Backtracking on Bin Laden

2011-05-07 13:37

The White House has had to correct its facts over the killing of Osama bin Laden and, for some, that has diminished the glow of success that has surrounded all those involved in the operation.

Bin Laden wasn’t armed when he was shot. It raises suspicions that this was indeed a deliberate shoot-to-kill operation.

Here are the inaccuracies in the first version. The woman killed was not his wife. No woman was used as a human shield. And he was not armed.

The president’s press secretary, Jay Carney, suggested that this was the result of trying to provide a great deal of information in a great deal of haste.

I can largely accept that.

There is no mileage in misleading people and then correcting yourself. But the president’s assistant national security adviser, John Brennan, had used the facts he was giving out to add a moral message – this was the sort of man Bin Laden was, cowering behind his wife, using her as a shield.

Nice narrative. Not true.

In fact, according to Carney, this unarmed woman tried to attack the armed Navy Seal.

In another circumstance, that might even be described as brave.

Jay Carney said that Bin Laden didn’t have to have a gun to show resistance.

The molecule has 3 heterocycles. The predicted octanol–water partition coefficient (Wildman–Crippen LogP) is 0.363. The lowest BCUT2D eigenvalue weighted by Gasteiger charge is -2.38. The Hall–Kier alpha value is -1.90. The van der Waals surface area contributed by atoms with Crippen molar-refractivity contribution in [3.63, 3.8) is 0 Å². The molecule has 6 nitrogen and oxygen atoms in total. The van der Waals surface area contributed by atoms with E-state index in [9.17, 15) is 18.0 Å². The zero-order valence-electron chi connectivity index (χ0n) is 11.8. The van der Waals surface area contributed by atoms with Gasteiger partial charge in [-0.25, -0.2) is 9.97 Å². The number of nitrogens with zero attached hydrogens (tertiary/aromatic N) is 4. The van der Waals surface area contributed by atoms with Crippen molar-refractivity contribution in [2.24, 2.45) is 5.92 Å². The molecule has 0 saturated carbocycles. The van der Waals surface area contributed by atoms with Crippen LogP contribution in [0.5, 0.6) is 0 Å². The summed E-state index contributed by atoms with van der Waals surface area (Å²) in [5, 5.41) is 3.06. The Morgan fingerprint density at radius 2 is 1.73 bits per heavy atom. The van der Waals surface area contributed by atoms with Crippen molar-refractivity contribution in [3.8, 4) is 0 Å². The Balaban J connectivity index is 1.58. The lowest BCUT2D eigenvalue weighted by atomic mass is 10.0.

He said there was a great deal of resistance in general and a highly volatile firefight.

The latest version says Bin Laden’s wife charged at the US commando and was shot in the leg, but not killed.

The two brothers, the couriers and owners of the compound, and a woman were killed on the ground floor of the main building. This version doesn’t mention Bin Laden’s son, who also died.

By this count only three men, at the most, were armed. I wonder how much of a fight they could put up against two helicopters’ worth of Navy Seals.

Does any of this matter? Well, getting the facts right is always important.

You can’t make a judgment without them. We all make mistakes, and journalists hate doing so because it makes people trust us less.

For those involved in an operation like this, time must go past in a confused and noisy instant – and they aren’t taking notes. Confusion is very understandable.

But you start to wonder how many facts are being massaged to gloss over the less appealing parts of the operation.

And of course there is the suspicion that the US never wanted to take Bin Laden alive.

Here at least many see a trial as inconvenient, awkward – a chance for terrorists to grandstand. Look at all the fuss surrounding the trial of Khalid Sheikh Mohammed.

In the confusion of a raid, it’s hard to see how the Seals could be sure Bin Laden wasn’t armed, didn’t have his finger on the trigger of a bomb, wasn’t about to pull a nasty surprise.

If he had his hands in the air shouting “don’t shoot”, he might have lived, but anything short of that ensured his death.

I suspect there will be more worry about this in Britain and Europe than in the US. It is a cultural difference.

Britons are less comfortable with frontier justice, less forgiving about police shooting people who turn out to be unarmed, perhaps less inculcated with the Dirty Harry message that real justice comes from the barrel of a gun.

But many in the US won’t be bothered in the slightest that a mass murderer got what was coming to him, whether he was trying to kill anyone in that instant or not.

– BBC News

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